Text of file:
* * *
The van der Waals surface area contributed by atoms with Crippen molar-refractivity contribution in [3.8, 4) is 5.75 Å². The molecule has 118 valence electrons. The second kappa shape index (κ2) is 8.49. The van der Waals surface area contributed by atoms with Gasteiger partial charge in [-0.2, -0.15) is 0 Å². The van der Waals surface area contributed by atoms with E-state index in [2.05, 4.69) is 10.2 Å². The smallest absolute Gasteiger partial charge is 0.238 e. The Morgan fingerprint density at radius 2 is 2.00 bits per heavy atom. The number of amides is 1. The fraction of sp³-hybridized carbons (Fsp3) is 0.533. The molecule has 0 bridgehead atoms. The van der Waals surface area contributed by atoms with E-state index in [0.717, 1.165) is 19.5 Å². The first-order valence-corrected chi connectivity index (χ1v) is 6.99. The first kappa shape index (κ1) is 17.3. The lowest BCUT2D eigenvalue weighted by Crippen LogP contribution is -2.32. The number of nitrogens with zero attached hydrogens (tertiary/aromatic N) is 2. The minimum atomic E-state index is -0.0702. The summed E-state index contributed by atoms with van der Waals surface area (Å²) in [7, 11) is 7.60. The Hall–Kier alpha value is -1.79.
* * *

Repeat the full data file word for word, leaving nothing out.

The van der Waals surface area contributed by atoms with Crippen molar-refractivity contribution in [3.8, 4) is 5.75 Å². The molecule has 118 valence electrons. The second kappa shape index (κ2) is 8.49. The van der Waals surface area contributed by atoms with Gasteiger partial charge in [-0.2, -0.15) is 0 Å². The van der Waals surface area contributed by atoms with E-state index in [2.05, 4.69) is 10.2 Å². The smallest absolute Gasteiger partial charge is 0.238 e. The Morgan fingerprint density at radius 2 is 2.00 bits per heavy atom. The number of amides is 1. The fraction of sp³-hybridized carbons (Fsp3) is 0.533. The molecule has 0 bridgehead atoms. The van der Waals surface area contributed by atoms with E-state index in [0.717, 1.165) is 19.5 Å². The first-order valence-corrected chi connectivity index (χ1v) is 6.99. The first kappa shape index (κ1) is 17.3. The lowest BCUT2D eigenvalue weighted by Crippen LogP contribution is -2.32. The number of nitrogens with zero attached hydrogens (tertiary/aromatic N) is 2. The minimum atomic E-state index is -0.0702. The summed E-state index contributed by atoms with van der Waals surface area (Å²) in [7, 11) is 7.60. The Hall–Kier alpha value is -1.79.